For many of younger Millennial generation, having a place to call one's own -- whether it's through renting or owning -- ranks high on their list of priorities. But in the current economic climate and with rising rents and high house prices, many of this new generation are shucking convention and getting creative on the path toward a debt-free life by building tiny homes, engaging in mobile living, and essentially re-thinking what it means to live a full and happy life.
From our friends over at Living Big in A Tiny House comes this inspiring story of New Zealander Lily Kemp, who gives a tour of her colourful, modified pop-up caravan home, which she has parked on a backyard that she rents for NZD $50 (USD $37) per month.Aiming to bypass the skyrocketing rents of Auckland, while still enjoying easy access to all the benefits of the city, Lily decided to downsize, move out of an expensive, rented apartment and remodel an old pop-up tent trailer she purchased off Trade Me, a site similar to eBay, for NZD $1,000 (USD $743), which she fixed up for an extra USD $371, replacing the rotting floor boards.
She explains that now, she is able to pay a quarter of what her roommates (living in the house) pay. Thanks to the money she saves and her choice to live light in a caravan, she is able to fold and move her home with her small car to travel, take off work for a couple of months in the summer, or easily go south of the country to work or north to visit family.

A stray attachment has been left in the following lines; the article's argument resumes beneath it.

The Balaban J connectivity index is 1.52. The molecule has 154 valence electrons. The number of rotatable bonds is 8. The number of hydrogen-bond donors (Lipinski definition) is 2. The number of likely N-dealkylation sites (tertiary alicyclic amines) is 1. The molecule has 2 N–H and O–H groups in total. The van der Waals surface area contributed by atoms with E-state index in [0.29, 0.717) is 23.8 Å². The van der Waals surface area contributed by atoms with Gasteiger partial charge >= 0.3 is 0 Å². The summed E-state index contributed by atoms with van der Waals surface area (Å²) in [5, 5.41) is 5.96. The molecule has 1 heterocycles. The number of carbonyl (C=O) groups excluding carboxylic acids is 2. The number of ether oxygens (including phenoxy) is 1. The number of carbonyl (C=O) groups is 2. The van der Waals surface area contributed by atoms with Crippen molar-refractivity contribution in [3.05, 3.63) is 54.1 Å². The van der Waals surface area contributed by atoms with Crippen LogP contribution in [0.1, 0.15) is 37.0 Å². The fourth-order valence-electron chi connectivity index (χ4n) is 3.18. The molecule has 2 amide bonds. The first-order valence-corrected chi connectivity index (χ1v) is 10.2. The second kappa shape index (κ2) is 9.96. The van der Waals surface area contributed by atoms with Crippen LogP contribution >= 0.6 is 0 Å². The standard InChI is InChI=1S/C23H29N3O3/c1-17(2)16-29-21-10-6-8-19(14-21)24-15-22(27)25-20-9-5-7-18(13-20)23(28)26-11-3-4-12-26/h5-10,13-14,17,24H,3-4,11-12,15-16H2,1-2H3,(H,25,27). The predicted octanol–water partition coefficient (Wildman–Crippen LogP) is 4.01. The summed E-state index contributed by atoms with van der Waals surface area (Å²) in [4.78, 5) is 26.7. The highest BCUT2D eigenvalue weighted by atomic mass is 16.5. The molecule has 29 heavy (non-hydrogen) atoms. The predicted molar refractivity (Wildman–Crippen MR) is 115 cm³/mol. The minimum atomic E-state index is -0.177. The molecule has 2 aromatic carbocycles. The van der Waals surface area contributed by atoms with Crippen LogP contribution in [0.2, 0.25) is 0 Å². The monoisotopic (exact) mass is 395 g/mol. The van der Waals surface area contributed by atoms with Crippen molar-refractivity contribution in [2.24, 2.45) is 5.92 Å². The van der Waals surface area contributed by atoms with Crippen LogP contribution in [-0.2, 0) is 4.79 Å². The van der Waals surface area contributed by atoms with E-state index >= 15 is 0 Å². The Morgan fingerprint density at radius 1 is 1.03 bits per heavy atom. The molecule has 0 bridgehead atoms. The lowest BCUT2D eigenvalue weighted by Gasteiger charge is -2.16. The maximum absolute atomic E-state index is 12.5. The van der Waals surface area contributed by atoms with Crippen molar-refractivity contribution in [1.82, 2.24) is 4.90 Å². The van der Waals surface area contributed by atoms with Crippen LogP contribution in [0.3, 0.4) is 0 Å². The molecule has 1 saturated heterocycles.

Kemp's conscious choices to really pare down her needs hasn't meant that she had to live without colour: her decorations are bright and fresh, and she grows houseplants inside to make it even more "lived-in." There's a galley kitchen, an upholstered banquette with storage underneath, and a large bed that transforms into a seated dining area. All her electrical needs (lights, fan, phone-charging) are met with a single solar panel that she got used online for a one-time cost of NZD $61. Her stove and refrigerator run with gas, and of course, with a pop-up caravan she has use the bathroom inside the house, but it's clear that Kemp's creativity to live a full life, free of the burdens of the rent trap, shines through.
Kemp plans to winterize her caravan next by replacing the canvas. In finding alternatives to the mainstream expectations of workaholism, mortgage, big house and zombie consumerism, we're excited to see how individuals like Lily are determining their own path toward more financial freedom and living a fuller life. More over at Living Big in A Tiny House.